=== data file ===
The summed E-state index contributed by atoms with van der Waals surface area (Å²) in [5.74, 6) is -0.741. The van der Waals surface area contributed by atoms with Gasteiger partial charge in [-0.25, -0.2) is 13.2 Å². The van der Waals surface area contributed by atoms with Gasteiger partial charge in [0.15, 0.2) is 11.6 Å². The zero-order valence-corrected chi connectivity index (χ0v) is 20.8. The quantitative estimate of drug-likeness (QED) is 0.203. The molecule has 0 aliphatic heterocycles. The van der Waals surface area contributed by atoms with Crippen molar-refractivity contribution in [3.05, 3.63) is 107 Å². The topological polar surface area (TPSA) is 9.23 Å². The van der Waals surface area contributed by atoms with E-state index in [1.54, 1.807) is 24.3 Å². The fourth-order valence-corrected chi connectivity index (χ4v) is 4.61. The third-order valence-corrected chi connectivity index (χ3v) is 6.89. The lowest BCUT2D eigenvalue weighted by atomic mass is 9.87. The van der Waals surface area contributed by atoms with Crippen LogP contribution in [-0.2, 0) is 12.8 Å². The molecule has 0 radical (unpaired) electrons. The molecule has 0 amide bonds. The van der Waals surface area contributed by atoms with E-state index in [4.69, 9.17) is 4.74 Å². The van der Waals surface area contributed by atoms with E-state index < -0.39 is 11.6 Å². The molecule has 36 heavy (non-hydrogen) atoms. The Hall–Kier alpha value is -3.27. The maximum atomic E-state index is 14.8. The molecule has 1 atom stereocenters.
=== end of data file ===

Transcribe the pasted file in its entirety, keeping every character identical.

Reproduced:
The summed E-state index contributed by atoms with van der Waals surface area (Å²) in [5.74, 6) is -0.741. The van der Waals surface area contributed by atoms with Gasteiger partial charge in [-0.25, -0.2) is 13.2 Å². The van der Waals surface area contributed by atoms with Gasteiger partial charge in [0.15, 0.2) is 11.6 Å². The zero-order valence-corrected chi connectivity index (χ0v) is 20.8. The quantitative estimate of drug-likeness (QED) is 0.203. The molecule has 0 aliphatic heterocycles. The van der Waals surface area contributed by atoms with Crippen molar-refractivity contribution in [3.05, 3.63) is 107 Å². The topological polar surface area (TPSA) is 9.23 Å². The van der Waals surface area contributed by atoms with E-state index in [1.54, 1.807) is 24.3 Å². The fourth-order valence-corrected chi connectivity index (χ4v) is 4.61. The third-order valence-corrected chi connectivity index (χ3v) is 6.89. The lowest BCUT2D eigenvalue weighted by atomic mass is 9.87. The van der Waals surface area contributed by atoms with Crippen LogP contribution in [-0.2, 0) is 12.8 Å². The molecule has 0 radical (unpaired) electrons. The molecule has 0 amide bonds. The van der Waals surface area contributed by atoms with E-state index in [4.69, 9.17) is 4.74 Å². The van der Waals surface area contributed by atoms with E-state index < -0.39 is 11.6 Å². The molecule has 36 heavy (non-hydrogen) atoms. The Hall–Kier alpha value is -3.27. The maximum atomic E-state index is 14.8. The molecule has 1 atom stereocenters.